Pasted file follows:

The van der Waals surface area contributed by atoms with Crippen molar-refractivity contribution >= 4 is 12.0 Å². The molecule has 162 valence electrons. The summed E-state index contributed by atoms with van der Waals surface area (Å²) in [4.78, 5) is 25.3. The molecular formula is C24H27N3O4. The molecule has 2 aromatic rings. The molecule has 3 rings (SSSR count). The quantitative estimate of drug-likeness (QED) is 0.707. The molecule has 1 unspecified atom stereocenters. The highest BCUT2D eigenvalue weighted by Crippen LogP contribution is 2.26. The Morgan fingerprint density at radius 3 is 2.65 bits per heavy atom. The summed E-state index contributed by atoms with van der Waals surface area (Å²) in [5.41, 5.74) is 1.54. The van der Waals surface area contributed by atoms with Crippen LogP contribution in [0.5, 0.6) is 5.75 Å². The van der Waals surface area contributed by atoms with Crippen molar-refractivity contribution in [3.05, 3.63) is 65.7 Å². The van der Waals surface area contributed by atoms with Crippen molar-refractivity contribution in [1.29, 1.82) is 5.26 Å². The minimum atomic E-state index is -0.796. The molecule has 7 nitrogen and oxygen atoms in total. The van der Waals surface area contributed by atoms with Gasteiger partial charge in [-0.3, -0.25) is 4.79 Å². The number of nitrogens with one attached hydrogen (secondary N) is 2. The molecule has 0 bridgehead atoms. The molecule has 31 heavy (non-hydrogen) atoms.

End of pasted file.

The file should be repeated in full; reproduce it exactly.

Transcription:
The van der Waals surface area contributed by atoms with Crippen molar-refractivity contribution >= 4 is 12.0 Å². The molecule has 162 valence electrons. The summed E-state index contributed by atoms with van der Waals surface area (Å²) in [4.78, 5) is 25.3. The molecular formula is C24H27N3O4. The molecule has 2 aromatic rings. The molecule has 3 rings (SSSR count). The quantitative estimate of drug-likeness (QED) is 0.707. The molecule has 1 unspecified atom stereocenters. The highest BCUT2D eigenvalue weighted by Crippen LogP contribution is 2.26. The Morgan fingerprint density at radius 3 is 2.65 bits per heavy atom. The summed E-state index contributed by atoms with van der Waals surface area (Å²) in [5.41, 5.74) is 1.54. The van der Waals surface area contributed by atoms with Crippen LogP contribution in [0.5, 0.6) is 5.75 Å². The van der Waals surface area contributed by atoms with Crippen molar-refractivity contribution in [3.05, 3.63) is 65.7 Å². The van der Waals surface area contributed by atoms with Crippen molar-refractivity contribution in [1.29, 1.82) is 5.26 Å². The minimum atomic E-state index is -0.796. The molecule has 7 nitrogen and oxygen atoms in total. The van der Waals surface area contributed by atoms with Gasteiger partial charge in [-0.3, -0.25) is 4.79 Å². The number of nitrogens with one attached hydrogen (secondary N) is 2. The molecule has 0 bridgehead atoms. The molecule has 31 heavy (non-hydrogen) atoms.